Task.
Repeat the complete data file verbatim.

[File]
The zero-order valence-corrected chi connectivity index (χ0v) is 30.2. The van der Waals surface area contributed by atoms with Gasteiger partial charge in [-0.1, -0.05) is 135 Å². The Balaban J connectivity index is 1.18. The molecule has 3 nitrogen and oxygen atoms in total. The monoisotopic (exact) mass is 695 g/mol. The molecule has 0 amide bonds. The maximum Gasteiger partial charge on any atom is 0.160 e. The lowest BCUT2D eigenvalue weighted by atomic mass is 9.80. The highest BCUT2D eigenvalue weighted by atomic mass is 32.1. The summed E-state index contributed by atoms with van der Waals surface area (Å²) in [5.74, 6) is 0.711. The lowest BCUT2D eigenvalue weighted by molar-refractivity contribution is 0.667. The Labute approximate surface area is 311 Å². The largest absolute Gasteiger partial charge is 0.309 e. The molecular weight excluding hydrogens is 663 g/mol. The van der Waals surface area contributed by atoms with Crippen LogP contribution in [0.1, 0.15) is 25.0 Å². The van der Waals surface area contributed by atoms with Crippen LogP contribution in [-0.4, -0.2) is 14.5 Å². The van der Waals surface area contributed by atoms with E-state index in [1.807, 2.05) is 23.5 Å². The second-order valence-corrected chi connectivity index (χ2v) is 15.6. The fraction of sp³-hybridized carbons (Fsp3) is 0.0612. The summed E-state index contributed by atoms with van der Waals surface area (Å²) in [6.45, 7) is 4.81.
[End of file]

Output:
The zero-order valence-corrected chi connectivity index (χ0v) is 30.2. The van der Waals surface area contributed by atoms with Gasteiger partial charge in [-0.1, -0.05) is 135 Å². The Balaban J connectivity index is 1.18. The molecule has 3 nitrogen and oxygen atoms in total. The monoisotopic (exact) mass is 695 g/mol. The molecule has 0 amide bonds. The maximum Gasteiger partial charge on any atom is 0.160 e. The lowest BCUT2D eigenvalue weighted by atomic mass is 9.80. The highest BCUT2D eigenvalue weighted by atomic mass is 32.1. The summed E-state index contributed by atoms with van der Waals surface area (Å²) in [5.74, 6) is 0.711. The lowest BCUT2D eigenvalue weighted by molar-refractivity contribution is 0.667. The Labute approximate surface area is 311 Å². The largest absolute Gasteiger partial charge is 0.309 e. The molecular weight excluding hydrogens is 663 g/mol. The van der Waals surface area contributed by atoms with Crippen LogP contribution in [0.1, 0.15) is 25.0 Å². The van der Waals surface area contributed by atoms with Crippen LogP contribution in [-0.4, -0.2) is 14.5 Å². The van der Waals surface area contributed by atoms with E-state index in [1.807, 2.05) is 23.5 Å². The second-order valence-corrected chi connectivity index (χ2v) is 15.6. The fraction of sp³-hybridized carbons (Fsp3) is 0.0612. The summed E-state index contributed by atoms with van der Waals surface area (Å²) in [6.45, 7) is 4.81.